Has been described as a Possible Palace (Bishop)

There are masonry ruins/remnants remains

Alternative NamesFaringdon Episcopi
Historic CountryHampshire and the Isle of Wight
Modern AuthorityHampshire
1974 AuthorityHampshire
Civil ParishFarringdon

The Manor Farm house, which probably dates back at least to the 18th c., is undoubtedly on the site of the old Manor House.

At the back of the house the foundations of a chapel of the Bishops of Exeter can be traced. A pigeon house is mentioned in a survey of the manor taken in 1595. (a). (VCH).

Manor Farm is almost entirely modern.

No trace of a chapel was seen and a slight scatter of stone and brick at SU 7121 3552 at the east end of "Chapel Orchard" could equally represent the site of the dove-cote although the farmer Mr. Gould believes the chapel stood there. (F1 VJB 10-MAY-56). (PastScape)

House. C16, C17, C18, early and late C19. Cement rendered walls, plinth: west outshot tile hung. Victorian sashes in exposed frames, the ground-floor windows at the east side having narrow triple sashes: there are 2 small C20 windows between the 1st and 2nd bays. Large Victorian brick porch with steep tile roof, wide bargeboards, 5 narrow slotted openings at each side, pointed arch, plinth; within, there is a C18 round-headed doorway, with lead radiating decorative fanlight, and a 6-panelled door. The rear elevation (north) is timber framed above 1st floor level, the centre section has a catslide roof (aisle to hall?), wings project each side (the east being a wide 3-storeyed gable and the west with a hipped roof with gablet above a lower narrower unit, and there is a 3 storeyed staircase tower east of the centre. The lower walls are of stone. Roof hipped, tiled and brought to a lower eaves at the west side. Medieval hall with cross wings; fireplaces, upper floor (to centre) and stair-case tower added in the C17, minor C18 fittings, early C19 refronting and most fenestration, late C19 minor extensions. South front regular (C18, refaced C19), of 2 storeys; 4 windows. Cement rendering to the staircase, brickwork to the outshot; above there is exposed framing with brick infill, and tile-hanging to the staircase

Casements, one old leaded light; 2 plain doorways. The east elevation has rubble Walls to the ground-floor, and brickwork above of Flemish bond with blue headers; alterations to openings are indicated, including widened lower windows, of narrow triple sashes. Interior: the Jacobean staircase survives for the most part, there are some Georgian cupboards in recesses, and a massive chimney breast (not showing above the roof). (Listed Building Report)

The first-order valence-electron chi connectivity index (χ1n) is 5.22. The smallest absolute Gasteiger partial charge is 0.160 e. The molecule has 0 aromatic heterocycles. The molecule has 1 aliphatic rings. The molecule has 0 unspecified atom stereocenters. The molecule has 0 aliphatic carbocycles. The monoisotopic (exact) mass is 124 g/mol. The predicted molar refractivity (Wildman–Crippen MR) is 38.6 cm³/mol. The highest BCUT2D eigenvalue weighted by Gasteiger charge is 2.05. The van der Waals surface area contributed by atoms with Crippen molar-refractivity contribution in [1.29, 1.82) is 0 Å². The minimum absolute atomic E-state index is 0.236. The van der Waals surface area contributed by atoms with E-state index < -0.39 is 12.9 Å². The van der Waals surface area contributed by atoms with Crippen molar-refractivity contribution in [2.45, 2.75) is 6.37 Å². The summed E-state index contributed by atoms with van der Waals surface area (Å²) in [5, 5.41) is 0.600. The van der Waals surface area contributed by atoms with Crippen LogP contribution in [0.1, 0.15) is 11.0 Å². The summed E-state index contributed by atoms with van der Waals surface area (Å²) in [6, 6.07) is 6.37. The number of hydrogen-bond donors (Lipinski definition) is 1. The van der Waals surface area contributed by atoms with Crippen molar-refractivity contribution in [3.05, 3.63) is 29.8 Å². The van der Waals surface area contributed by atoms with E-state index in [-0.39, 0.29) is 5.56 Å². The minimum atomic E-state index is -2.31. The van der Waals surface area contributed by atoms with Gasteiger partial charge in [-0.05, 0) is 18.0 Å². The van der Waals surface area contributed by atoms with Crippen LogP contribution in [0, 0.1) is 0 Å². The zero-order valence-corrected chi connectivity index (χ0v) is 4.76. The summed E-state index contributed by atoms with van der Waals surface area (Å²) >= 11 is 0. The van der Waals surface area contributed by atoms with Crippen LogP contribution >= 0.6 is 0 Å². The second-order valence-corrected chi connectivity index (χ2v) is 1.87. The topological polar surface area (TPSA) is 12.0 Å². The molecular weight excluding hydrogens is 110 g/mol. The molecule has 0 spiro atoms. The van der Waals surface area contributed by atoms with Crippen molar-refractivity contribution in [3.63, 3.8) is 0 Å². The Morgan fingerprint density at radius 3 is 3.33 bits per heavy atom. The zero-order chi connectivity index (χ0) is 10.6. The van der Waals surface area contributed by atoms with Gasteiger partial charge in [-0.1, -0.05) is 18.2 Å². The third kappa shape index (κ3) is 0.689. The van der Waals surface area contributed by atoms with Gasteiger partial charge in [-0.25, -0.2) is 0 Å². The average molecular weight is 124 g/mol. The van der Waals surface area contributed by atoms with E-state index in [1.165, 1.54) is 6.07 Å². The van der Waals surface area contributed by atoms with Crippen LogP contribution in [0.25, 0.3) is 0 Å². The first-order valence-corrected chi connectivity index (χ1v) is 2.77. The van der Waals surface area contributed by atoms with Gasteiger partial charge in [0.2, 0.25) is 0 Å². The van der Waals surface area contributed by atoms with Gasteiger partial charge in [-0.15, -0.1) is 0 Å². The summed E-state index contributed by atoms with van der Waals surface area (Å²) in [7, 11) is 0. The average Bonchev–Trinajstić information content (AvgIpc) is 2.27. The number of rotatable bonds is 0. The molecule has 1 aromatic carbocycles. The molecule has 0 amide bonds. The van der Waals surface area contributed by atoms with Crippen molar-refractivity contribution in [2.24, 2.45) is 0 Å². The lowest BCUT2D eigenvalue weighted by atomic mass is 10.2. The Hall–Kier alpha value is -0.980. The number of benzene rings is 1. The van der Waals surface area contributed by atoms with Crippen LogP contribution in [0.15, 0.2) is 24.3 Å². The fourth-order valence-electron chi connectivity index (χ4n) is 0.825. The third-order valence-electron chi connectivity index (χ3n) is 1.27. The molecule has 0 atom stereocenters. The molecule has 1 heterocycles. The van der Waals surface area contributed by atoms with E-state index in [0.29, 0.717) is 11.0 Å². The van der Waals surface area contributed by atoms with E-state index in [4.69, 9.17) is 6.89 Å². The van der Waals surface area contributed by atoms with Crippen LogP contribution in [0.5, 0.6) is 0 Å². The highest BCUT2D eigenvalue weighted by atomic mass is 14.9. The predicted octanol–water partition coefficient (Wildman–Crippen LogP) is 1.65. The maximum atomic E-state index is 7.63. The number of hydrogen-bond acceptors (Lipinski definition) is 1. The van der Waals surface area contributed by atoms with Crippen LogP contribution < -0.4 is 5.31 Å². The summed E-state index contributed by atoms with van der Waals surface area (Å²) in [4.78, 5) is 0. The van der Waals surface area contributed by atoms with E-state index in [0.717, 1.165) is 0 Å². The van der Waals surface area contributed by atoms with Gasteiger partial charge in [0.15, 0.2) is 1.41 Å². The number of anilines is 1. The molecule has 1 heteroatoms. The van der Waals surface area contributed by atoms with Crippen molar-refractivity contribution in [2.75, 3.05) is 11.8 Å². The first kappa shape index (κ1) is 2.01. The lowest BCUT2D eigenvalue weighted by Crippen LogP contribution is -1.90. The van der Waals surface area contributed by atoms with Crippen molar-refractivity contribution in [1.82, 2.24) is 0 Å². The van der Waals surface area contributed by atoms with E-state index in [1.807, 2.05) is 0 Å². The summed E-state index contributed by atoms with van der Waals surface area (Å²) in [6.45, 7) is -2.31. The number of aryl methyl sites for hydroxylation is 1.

A survey of the manor taken in 1595 gives its extent as 'the site of the manor with a pidgeon house, three barnes for corne, twoe barnes for hey and one gatehouse three stables a carthouse one orchard one back side and one garden—all which conteine iiii acres.' The demesne lands were said to contain 367 acres of land, 23 of wood and 85 'of cops and wood.' The 'farmer' of the manor had 'common for hogges' only in Faringdon Wood and the other tenants common for both 'hogges and sheepe.' Hewes Hill, a common wherein all the tenants had common 'and a few trees growing therein,' contained 30 acres. (Survey penes Mr. Montagu G. Knight of Chawton.)

The manor farm which stands behind the church in a quiet shady garden is undoubtedly on the site of the old manor house of Faringdon. The house itself probably dates back at least to the eighteenth century; it is of two stories with a tiled roof and a cemented front. At the back of the house the foundations of a chapel which formerly belonged to the bishops of Exeter can be traced. (VCH)

Gatehouse Comments

Residential manor of the bishop of Exeter, used as stopping place on journey from Exeter to London. Manor House contains remains of a medieval hall house.

- Philip Davis

Not scheduled

This is a Grade 2* listed building protected by law

Historic England Scheduled Monument Number
Historic England Listed Building number(s)
Images Of England
Historic England (PastScape) Defra or Monument number(s)
County Historic Environment Record
OS Map Grid ReferenceSU711355
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  • Emery, Anthony, 2006, Greater Medieval Houses of England and Wales Vol. 3 Southern England (Cambridge: Cambridge University Press) p. 549-51
  • Thompson, M.W., 1998, Medieval bishops' houses in England and Wales (Aldershot: Ashgate Publishing) p. 177
  • Page, Wm (ed), 1908, VCH Hampshire and the Isle of Wight Vol. 3 p. 20-1 online transcription